Tuesday, June 28, 2016

 

Brazil educates public on terror dangers

The Brazilian government is distributing leaflets and posters throughout Rio de Janeiro, especially at tourist sites like hotels and bars,in a bid to educate ordinary Brazilians.

Brazil's security forces unveiled a terrorism awareness campaign Tuesday one month ahead of the Rio Olympics in a bid to educate ordinary Brazilians over a novel threat to the Latin American country.

Although subject to rampant violent crime, Brazil has no history of jihadist attacks and is not involved in any of the many conflicts featuring Islamic extremists around the world. However with Rio staging South America's first Olympic Games from August 5-21, there are worries that the country's inexperience could make it vulnerable.

"As our country does not have a tradition of this kind of threat, we need people to be more aware," General Luiz Felipe Linhares, spokesman for the defense ministry on major events, said in a statement.

"The message we want to pass on is: if you are suspicious and find a suspicious situation, then it's de facto suspicious," he said.

The government is distributing leaflets and posters through the city, especially at tourist sites like hotels and bars, with simple pointers to potential signs of danger.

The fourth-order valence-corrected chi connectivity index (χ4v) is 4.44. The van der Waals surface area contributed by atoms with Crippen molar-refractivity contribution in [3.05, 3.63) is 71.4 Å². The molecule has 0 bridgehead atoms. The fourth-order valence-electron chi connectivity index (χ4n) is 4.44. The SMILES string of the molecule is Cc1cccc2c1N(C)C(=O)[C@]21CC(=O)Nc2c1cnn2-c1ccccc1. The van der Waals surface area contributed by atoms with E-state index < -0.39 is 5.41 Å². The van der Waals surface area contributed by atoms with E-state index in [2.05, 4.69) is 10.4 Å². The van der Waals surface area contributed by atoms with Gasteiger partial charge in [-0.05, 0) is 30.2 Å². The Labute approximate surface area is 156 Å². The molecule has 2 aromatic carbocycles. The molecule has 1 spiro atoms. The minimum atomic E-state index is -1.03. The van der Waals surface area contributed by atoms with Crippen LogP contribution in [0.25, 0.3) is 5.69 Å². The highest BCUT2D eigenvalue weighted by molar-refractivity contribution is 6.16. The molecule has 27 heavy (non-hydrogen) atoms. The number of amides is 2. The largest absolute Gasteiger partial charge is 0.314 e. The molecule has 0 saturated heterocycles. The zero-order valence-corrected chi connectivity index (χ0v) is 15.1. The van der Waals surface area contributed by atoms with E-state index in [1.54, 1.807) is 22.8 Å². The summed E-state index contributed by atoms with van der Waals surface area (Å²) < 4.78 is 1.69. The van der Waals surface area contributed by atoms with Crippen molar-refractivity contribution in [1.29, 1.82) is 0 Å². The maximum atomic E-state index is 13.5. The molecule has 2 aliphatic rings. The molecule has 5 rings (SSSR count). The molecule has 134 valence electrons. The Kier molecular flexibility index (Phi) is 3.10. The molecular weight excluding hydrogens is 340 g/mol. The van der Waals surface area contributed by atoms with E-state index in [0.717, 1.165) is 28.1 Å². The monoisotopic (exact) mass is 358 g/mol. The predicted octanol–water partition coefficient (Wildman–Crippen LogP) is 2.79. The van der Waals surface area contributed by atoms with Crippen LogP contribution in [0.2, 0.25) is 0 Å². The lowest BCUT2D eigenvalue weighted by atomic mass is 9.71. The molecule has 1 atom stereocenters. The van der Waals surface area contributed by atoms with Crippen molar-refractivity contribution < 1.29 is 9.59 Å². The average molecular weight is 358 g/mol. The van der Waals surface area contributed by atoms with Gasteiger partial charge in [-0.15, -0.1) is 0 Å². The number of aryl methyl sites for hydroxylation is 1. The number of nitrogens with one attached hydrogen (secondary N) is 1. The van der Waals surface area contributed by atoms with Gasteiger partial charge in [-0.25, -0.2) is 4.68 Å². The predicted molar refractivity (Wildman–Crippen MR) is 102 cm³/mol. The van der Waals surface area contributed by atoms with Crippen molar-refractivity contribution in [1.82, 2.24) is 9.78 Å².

These include people "acting strangely and showing intense nerves," people pretending to be officials but unable to show proper accreditation, the presence of drones in crowded areas, unattended baggage, and "strong smells and strange substances."

"If you think something is suspicious, that's because it's suspicious!" the campaign's slogan goes.

The material also shows a photograph of a woman in a traditional black and white maid's costume with a feather duster apparently discovering a cache of passports, cellphones and a detailed map in a hotel room.

Anyone with worries is encouraged to phone the emergency services numbers, such as the police on 190.

The authorities say they expect some 700,000 tourists from 209 countries to pour into Rio. There will also be about 100 heads of state and more than 12,000 athletes.

Rio, like most of Brazil, suffers serious gun crime and 85,000 police and soldiers will be deployed to keep a lid on trouble during the Games. That's twice as many security forces as during the 2012 London Olympics.

A budget crisis means that police are not being paid on time and officers demonstrating at a rally on Monday told AFP that police stations lack everything from fuel for squad cars to toilet paper.

The Brazilian government is distributing leaflets and posters throughout Rio de Janeiro, especially at tourist sites like hotels and bars,in a bid to educate ordinary Brazilians.
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